I thought I’d go with a more tactical, ripped from the headlines-style post for you this week, because I’ve had a bunch of clients come to me recently struggling to get things finished.

(OK, so it’s not *the* headlines, but it’s the headlines of my work life. So ripped from *my* headlines. Dun-dun.)

Anyway, these clients start out fine, then get down in the middle of a piece of writing and just kind of founder. They get caught up in research, or details, or just stuck at the end of one paragraph, unable to make the jump to the next.

Sound familiar? Here’s three fixes:

Stop trying to contingency-plan eternity.

OK, so you’ve got a blog post, or podcast script, or video notes or whatever to write. Great! But … what about the social media for it? What if you don’t get that right, will people even read it? What about if someone says something about that one thing in paragraph two? What if you forget about XYZ crucial thing to include, and it derails the conversation of your business forever, and … and … and …

Stop.

Stop trying to contingency-plan eternity. It can’t be done. You can’t know every single possible outcome of whatever it is you’re doing, and you can’t preemptively plan to address them. Trying to do what will drive you crazy.

Write the thing.

It’s going to be fine. And, if it’s not, you’re not tattooing it on the face of the Internet. You can fix it.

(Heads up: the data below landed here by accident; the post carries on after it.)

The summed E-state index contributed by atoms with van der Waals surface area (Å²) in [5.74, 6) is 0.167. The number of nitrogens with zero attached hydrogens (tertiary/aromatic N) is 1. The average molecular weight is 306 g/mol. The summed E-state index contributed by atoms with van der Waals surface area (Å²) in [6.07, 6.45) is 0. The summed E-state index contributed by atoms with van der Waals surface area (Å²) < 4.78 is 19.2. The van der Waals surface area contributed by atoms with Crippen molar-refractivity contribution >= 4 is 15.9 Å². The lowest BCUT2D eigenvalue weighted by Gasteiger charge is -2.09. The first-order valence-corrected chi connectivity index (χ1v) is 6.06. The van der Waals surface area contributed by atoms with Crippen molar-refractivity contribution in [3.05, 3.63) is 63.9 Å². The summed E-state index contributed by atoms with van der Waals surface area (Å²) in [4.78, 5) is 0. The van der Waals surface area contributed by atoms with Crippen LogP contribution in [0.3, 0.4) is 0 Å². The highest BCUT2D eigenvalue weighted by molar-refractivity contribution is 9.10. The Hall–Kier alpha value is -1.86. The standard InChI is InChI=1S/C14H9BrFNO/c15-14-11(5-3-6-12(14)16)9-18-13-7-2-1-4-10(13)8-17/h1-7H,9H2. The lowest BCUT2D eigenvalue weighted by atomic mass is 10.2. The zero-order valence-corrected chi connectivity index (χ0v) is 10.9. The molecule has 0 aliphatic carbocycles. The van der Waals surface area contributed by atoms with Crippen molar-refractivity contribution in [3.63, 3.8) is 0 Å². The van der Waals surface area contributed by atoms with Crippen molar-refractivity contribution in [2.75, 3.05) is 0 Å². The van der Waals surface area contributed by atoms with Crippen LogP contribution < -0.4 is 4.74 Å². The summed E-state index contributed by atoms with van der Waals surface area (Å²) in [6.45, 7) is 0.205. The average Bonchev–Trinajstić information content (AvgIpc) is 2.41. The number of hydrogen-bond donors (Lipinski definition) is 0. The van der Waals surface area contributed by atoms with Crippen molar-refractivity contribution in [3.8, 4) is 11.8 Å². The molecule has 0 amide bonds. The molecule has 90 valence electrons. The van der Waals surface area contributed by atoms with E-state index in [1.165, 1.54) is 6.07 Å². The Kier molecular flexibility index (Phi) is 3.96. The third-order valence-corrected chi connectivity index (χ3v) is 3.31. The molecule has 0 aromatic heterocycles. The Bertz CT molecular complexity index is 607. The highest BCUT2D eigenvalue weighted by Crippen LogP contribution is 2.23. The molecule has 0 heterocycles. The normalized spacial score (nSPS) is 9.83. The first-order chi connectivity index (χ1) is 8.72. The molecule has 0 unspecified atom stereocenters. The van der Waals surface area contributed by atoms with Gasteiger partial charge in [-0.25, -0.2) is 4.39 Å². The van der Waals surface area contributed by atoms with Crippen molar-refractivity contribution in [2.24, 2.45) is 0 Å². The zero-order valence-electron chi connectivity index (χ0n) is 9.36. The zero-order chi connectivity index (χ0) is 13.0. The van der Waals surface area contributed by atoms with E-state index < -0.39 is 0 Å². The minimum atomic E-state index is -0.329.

When you’re drafting, all you have to do is write.

Do the ALL CAPS trick.

I’ve had a couple people tell me that they envision me writing basically “end product” level stuff right out the gate. While that occasionally happens, usually it looks a whole hell of a lot more like this. Notice all those ALL CAPS? That’s for stuff I know I want to revisit, or just don’t know the details of yet. Instead of stopping to research it, or really think it out (and derailing the flow I’ve got already going for the rest of the piece), I just write whatever it is in all caps. That way I know I won’t miss it when I go back for a second draft, and I can keep going knowing that I’ve kinda sorta got something there, but don’t have to get bogged down in the details just yet.

Wiggle your pencil.

I read this on someone’s Tumblr (I think??) but it was a recap of some advice an English teacher gave them in highschool. It went along the lines of, all you need to do when you’re writing is wiggle your pencil. If the eraser end of your pencil is moving, you’re doing it right, even if all you’re writing is “Stuff things blah blah blah fjdakfdjlkafkdlsa this is so useless I am the worst.”

The same holds true when you’re typing. You can’t edit a blank page. You can edit a page of total trash. And, if you just keep at it and push through what John Cleese calls the creative uncomfortability, you will finish your work. Promise.

And that’s it. Now go finish something.